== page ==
John 3:16 For God so loved the world, that he gave his only begotten Son, that whosoever believes in him should not perish, but have everlasting life. 17 For God sent not his Son into the world to condemn the world; but that the world through him might be saved. 18 He that believes on him is not condemned: but he that believes not is condemned already, because he hath not believed in the name of the only begotten Son of God.

Have you put your faith in Jesus Christ as your Lord and Savior? For more information, go to: HOW TO BECOME A CHRISTIAN

D.  We can know with certainty God’s plan of salvation

1 John 5:13 These things have I written unto you that believe on the name of the Son of God; that ye may know that ye have eternal life, and that ye may believe on the name of the Son of God.

Note that the certainty of salvation is based upon believing on the name of the Son of God. What does it mean to believe on Jesus’ name?

It is more than believing that there was someone called Jesus. Note these words found in the Bible.

James 2:19 You believes that there is one God; you do well: the devils also believe, and tremble.

The demons believe that there is one God. The demons also believe that Jesus is the Son of God.

Matthew 8:29 And, behold, they cried out, saying, What have we to do with thee, Jesus, thou Son of God? Art thou come hither to torment us before the time?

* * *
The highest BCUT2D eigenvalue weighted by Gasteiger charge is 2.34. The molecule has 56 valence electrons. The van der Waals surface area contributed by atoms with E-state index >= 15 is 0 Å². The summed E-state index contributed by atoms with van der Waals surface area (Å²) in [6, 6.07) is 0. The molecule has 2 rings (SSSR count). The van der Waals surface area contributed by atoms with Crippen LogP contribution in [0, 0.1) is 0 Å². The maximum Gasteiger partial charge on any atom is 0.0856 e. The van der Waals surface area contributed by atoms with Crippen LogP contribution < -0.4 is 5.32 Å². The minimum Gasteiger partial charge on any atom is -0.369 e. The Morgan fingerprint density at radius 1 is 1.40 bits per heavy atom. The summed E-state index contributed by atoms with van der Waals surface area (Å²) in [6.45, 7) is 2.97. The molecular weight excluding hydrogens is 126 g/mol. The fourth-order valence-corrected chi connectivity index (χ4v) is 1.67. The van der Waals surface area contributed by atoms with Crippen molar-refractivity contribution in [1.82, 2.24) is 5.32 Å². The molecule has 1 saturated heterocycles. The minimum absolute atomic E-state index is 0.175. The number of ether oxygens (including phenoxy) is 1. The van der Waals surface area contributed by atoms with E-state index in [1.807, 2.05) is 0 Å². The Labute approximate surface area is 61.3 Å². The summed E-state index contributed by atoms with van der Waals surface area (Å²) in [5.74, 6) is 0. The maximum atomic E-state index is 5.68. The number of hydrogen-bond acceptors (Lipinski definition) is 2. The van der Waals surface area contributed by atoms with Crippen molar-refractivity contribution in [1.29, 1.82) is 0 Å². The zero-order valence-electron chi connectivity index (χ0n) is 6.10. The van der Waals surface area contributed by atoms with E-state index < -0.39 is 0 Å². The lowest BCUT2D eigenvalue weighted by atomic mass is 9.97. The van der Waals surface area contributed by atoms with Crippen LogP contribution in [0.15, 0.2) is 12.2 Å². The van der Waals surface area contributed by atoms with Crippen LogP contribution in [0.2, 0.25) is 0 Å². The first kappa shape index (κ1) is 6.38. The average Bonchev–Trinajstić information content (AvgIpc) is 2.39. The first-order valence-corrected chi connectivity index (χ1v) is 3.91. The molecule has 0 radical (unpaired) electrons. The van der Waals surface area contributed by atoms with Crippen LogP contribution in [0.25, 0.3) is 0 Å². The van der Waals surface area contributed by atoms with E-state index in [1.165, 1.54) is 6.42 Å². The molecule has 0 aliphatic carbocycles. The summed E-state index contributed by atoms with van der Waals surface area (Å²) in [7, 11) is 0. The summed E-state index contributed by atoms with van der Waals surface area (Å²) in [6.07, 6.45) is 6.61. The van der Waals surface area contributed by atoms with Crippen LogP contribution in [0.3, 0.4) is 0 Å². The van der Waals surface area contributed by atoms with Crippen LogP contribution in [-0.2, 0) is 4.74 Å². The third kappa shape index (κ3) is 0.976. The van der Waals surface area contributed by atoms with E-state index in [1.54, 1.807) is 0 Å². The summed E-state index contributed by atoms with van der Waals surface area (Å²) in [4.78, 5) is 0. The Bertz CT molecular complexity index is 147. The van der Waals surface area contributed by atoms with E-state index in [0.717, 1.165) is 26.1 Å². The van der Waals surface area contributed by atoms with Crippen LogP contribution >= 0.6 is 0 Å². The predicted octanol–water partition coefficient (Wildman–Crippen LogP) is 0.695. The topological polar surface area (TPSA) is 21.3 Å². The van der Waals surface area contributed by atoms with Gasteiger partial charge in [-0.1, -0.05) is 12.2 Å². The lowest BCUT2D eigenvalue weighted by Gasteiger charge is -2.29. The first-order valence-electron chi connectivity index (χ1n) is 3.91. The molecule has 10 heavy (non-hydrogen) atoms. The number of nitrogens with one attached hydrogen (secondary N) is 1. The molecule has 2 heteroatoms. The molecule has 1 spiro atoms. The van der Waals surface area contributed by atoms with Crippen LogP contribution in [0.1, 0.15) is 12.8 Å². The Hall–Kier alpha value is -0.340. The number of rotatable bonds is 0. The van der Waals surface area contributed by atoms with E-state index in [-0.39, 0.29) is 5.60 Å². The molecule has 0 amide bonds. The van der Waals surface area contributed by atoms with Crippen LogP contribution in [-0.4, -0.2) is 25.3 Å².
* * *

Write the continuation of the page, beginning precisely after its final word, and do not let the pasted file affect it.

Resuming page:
Mark 1:24 Saying , Let us alone; what have we to do with thee, thou Jesus of Nazareth? Art thou come to destroy us? I know thee who thou art, the Holy One of God.

The demons believe ‘in’ Jesus, but they do not believe ‘on’ Jesus. They believe that Jesus is the Son of God and they believe that they are sinful and worthy of judgment. Yet they do not believe in Jesus as their Lord and Savior.

John says that we must believe ‘on the name’ of the Son of God. Names carried great importance in scripture. Names often identified someone’s character. Names also established authority. To act ‘in the name’ of someone meant to act ‘in their authority.’ To believe in the name of Jesus means to believe that He has the authority to forgive sins.

Scripture teaches us that God’s plan of salvation requires us to put our faith and trust in Jesus Christ as our Savior.

Acts 4:12 Neither is there salvation in any other: for there is none other name under heaven given among men, whereby we must be saved.

Regarding such faith, Jesus said –

John 3:18 He that believes on him is not condemned: but he that believes not is condemned already, because he hath not believed in the name of the only begotten Son of God.


That represents four solid days at Seeds of Faith, and at the end of part four, having looked at the “what”, we look at the “why.”


2. Why We Can Have Confidence

The questions some might ask at this point are – “Why can we know these things with certainty? What gives us such confidence? Aren’t we being a bit arrogant to think that we can know that we are saved?” These are very important questions and therefore we need to know with certainty that we have the right answer. We can know these these things with certainty because every principle I have shared with you comes straight from the pages of scripture.

1 John 5:13 These things have I written unto you that believe on the name of the Son of God; that ye may know that ye have eternal life, and that ye may believe on the name of the Son of God.

Therefore to say that we cannot know with certainty whether or not we are saved is to question the authority of Scripture.

~Terry Covey, Seeds of Faith

« Previous PageNext Page »